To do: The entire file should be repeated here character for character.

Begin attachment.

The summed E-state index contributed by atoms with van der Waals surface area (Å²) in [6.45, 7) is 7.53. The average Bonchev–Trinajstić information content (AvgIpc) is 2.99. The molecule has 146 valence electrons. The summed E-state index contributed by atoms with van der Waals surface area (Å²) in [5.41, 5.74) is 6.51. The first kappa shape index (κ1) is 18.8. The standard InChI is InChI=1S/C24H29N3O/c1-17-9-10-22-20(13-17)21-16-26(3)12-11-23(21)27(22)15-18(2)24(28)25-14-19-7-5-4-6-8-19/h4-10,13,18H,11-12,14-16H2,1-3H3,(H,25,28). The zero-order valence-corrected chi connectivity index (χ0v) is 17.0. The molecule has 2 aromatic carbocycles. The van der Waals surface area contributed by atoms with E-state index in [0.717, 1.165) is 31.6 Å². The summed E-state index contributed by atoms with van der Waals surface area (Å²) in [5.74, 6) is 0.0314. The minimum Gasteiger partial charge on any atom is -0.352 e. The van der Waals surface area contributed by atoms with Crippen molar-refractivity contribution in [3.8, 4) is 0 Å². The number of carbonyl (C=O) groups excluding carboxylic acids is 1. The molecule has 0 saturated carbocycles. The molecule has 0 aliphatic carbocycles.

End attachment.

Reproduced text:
The summed E-state index contributed by atoms with van der Waals surface area (Å²) in [6.45, 7) is 7.53. The average Bonchev–Trinajstić information content (AvgIpc) is 2.99. The molecule has 146 valence electrons. The summed E-state index contributed by atoms with van der Waals surface area (Å²) in [5.41, 5.74) is 6.51. The first kappa shape index (κ1) is 18.8. The standard InChI is InChI=1S/C24H29N3O/c1-17-9-10-22-20(13-17)21-16-26(3)12-11-23(21)27(22)15-18(2)24(28)25-14-19-7-5-4-6-8-19/h4-10,13,18H,11-12,14-16H2,1-3H3,(H,25,28). The zero-order valence-corrected chi connectivity index (χ0v) is 17.0. The molecule has 2 aromatic carbocycles. The van der Waals surface area contributed by atoms with E-state index in [0.717, 1.165) is 31.6 Å². The summed E-state index contributed by atoms with van der Waals surface area (Å²) in [5.74, 6) is 0.0314. The minimum Gasteiger partial charge on any atom is -0.352 e. The van der Waals surface area contributed by atoms with Crippen molar-refractivity contribution in [3.8, 4) is 0 Å². The number of carbonyl (C=O) groups excluding carboxylic acids is 1. The molecule has 0 saturated carbocycles. The molecule has 0 aliphatic carbocycles.